With a little research and record keeping, you can understand and control the electricity your television, and all of your home entertainment system, is consuming. When you’re saving money on those bills, you can watch without worrying. Pass the popcorn!

What is Demand Response?

Demand response is a new way for utility companies and co-ops to deliver power to customers. It has the potential to significantly change the way customers and utilities work together. So what exactly is demand response? Pretty much what it sounds like!

What you need to know about demand response

Demand response is a way for utility companies and co-ops to more efficiently deliver electricity to homeowners, based on how much electricity is in demand at any given time. Peak demand in the home is in the morning, when we’re all getting ready for work and school, and in the evening, when we all come home to fix dinner, do our household chores, watch TV, or have the neighbors over for a visit.

It’s common sense: when we’re at home we demand more electricity from our utility. When we’re not at home, that level of demand drops. We might only have the HVAC system on, and the usual appliances and electronics humming along in the background. Demand response helps utilities balance that peak demand in the morning and evening with the lower demand in the afternoon and late at night, when we’re out of the house or asleep.

How you can take advantage of demand response

Demand response programs may be offered by your utility company or co-op. Check out those inserts in your next utility bill! You may be eligible for real savings every month, just by using your dishwasher and laundry machines in times of lower power demand. Your utility might also offer you “time-based rates” which can be more or less expensive, per kilowatt-hour, based on the time of day and the demand on the utility’s power generation capabilities. Most time-based rates (they’re also called “peak pricing,” “variable pricing,” “real time pricing,” or similar names) follow the basic law of supply and demand. When demand is high, in the morning and evening, prices are a little bit higher. When demand is low, in the afternoons and late at night, prices will be a little bit lower.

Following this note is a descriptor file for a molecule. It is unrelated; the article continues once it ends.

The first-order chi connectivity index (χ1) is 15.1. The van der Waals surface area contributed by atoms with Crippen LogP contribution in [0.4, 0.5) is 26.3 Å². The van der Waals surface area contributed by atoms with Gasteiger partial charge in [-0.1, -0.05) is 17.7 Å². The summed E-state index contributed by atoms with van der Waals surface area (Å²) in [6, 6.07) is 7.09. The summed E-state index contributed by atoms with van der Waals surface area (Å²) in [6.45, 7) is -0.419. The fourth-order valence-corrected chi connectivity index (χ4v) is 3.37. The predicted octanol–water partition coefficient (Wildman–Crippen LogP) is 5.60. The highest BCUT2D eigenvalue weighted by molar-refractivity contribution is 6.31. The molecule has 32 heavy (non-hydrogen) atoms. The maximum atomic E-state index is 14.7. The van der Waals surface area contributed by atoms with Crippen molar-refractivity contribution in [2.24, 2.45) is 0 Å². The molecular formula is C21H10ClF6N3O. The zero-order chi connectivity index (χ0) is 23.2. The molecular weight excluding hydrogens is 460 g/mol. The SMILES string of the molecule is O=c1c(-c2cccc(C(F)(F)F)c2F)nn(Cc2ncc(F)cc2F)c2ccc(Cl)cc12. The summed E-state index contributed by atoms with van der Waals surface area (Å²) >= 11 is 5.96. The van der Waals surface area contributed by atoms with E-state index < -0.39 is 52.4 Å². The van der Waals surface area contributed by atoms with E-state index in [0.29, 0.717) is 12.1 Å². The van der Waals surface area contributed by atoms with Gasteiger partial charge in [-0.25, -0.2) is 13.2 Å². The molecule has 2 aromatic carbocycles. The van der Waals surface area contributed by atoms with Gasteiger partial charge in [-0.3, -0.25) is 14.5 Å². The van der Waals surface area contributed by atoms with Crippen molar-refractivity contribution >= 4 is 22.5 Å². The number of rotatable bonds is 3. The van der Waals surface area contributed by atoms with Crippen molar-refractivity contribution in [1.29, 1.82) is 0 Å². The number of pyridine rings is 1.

Utilities offer demand based rates to encourage you to use your major appliances, like your dishwasher and laundry machines, at the low-demand times of the day. This can be a win-win situation. Your utility wins, because they save wear and tear on their equipment. You win because you save money on your electricity costs by using your major appliances in those lower demand times of the day.

What’s next for demand response?

According to the Department of Energy,

The electric power industry considers demand response programs as an increasingly valuable resource option whose capabilities and potential impacts are expanded by grid modernization efforts. For example, sensors can perceive peak load problems and utilize automatic switching to divert or reduce power in strategic places, removing the chance of overload and the resulting power failure. Advanced metering infrastructure expands the range of time-based rate programs that can be offered to consumers and smart customer systems such as in-home displays or home-area-networks can make it easier for consumers to changes their behavior and reduce peak period consumption from information on their power consumption and costs.

Demand response programs are created and managed by utility companies and co-ops. But homeowners, renters, and landlords who choose to participate in utility programs will find real benefits, including saving money on their electricity bills every month.